Israel arrests suspects in settler rampage described by general as 'pogrom'

Israel arrests suspects in settler rampage described by general as 'pogrom'
Five Israeli settlers suspected of being behind the rampage on a Palestinian town this week have been arrested.
3 min read
Israeli settlers attacked homes, torched cars and killed one Palestinian [Getty]

Police have arrested five suspects over a settler rampage in the occupied West Bank earlier this week that an Israeli general described as a "pogrom".

Shops in the Palestinian village Huwara remained closed on Israeli occupation orders on Wednesday amid a heavy Israeli military presence, residents said. A Palestinian gunman killed two Israeli settler brothers there on Sunday, prompting attacks by Israeli settlers on houses and cars during which one Palestinian was killed.

Israeli police said on Wednesday they expected to make more arrests during their ongoing investigation into the settler violence in and around Huwara.

Palestinian Prime Minister Mohammad Shtayyeh, speaking during a visit to the village on Wednesday, said the arrests were not enough.

"We see an organised crime perpetrated by the Israeli government and carried out by the settlers," he said.

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Major General Yehuda Fuchs, who commands the Israeli military in the area, said his forces had prepared for attempted settler retribution but had been surprised by the intensity of the violence, which he said was perpetrated by dozens of people.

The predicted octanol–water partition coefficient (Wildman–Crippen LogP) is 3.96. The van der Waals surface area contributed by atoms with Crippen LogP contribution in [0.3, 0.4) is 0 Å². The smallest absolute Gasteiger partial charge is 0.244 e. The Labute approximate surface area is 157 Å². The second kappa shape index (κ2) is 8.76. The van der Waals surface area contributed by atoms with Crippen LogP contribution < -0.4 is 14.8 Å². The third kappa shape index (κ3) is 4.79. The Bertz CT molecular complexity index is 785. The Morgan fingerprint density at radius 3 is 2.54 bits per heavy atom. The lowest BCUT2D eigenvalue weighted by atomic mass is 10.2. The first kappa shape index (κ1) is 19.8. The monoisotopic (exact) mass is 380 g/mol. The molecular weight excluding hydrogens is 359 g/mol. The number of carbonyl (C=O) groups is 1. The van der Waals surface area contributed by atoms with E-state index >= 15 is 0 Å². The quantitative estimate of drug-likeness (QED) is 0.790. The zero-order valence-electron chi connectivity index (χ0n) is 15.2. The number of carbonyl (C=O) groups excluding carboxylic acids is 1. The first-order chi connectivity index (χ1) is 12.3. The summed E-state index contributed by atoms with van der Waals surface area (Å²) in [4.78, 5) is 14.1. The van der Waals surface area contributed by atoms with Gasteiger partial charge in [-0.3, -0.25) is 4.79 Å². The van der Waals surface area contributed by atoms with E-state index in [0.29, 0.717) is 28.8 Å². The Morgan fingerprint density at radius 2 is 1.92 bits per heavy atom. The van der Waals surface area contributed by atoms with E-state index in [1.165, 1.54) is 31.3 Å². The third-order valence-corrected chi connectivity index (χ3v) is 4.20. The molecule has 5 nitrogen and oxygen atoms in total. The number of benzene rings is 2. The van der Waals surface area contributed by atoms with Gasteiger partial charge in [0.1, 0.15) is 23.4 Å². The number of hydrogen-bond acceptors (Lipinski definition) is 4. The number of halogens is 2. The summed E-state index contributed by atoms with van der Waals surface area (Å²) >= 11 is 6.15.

"The incident in Huwara was a pogrom carried out by outlaws," he told N12 News late on Tuesday.

A 'pogrom' is a mob attack, approved or condoned by the authorities, against a religious, racial, or national minority. The term is usually applied to attacks on Jews in the Russian Empire in the late 19th and early 20th centuries.

Fuchs' comments came amid increased tensions within the extreme-right government of Prime Minister Benjamin Netanyahu, which includes hard-line settlers who have incited violence against Palestinians.

One of them, far-right National Security Minister Itamar Ben-Gvir, has called on people "not to take the law into their own hands". His Jewish Power party has accused Netanyahu of being "weak on terrorism".

"This is not 'taking the law into your own hands,' because lawful people don't sow terror among the (civilian) population," said Fuchs. "Collective punishment doesn't help combating terrorism, on the contrary it might even cause terrorism."

With the Muslim holy month of Ramadan and Jewish Passover festival weeks away, foreign mediators have sought to tamp down tensions in the wake of deadly Israeli raids which have killed over 60 Palestinians since the beginning of 2023 and retaliatory attacks by Palestinians.

"I'm worried," said U.S. Ambassador Tom Nides at Tel Aviv University's conference of the Institute for National Security Studies late on Tuesday.

"This is going to be a very complicated period of time we're about to walk into, we've got to keep things as calm as possible to keep things from getting out of control, which could easily happen," said Nides.

(Reuters and The New Arab Staff)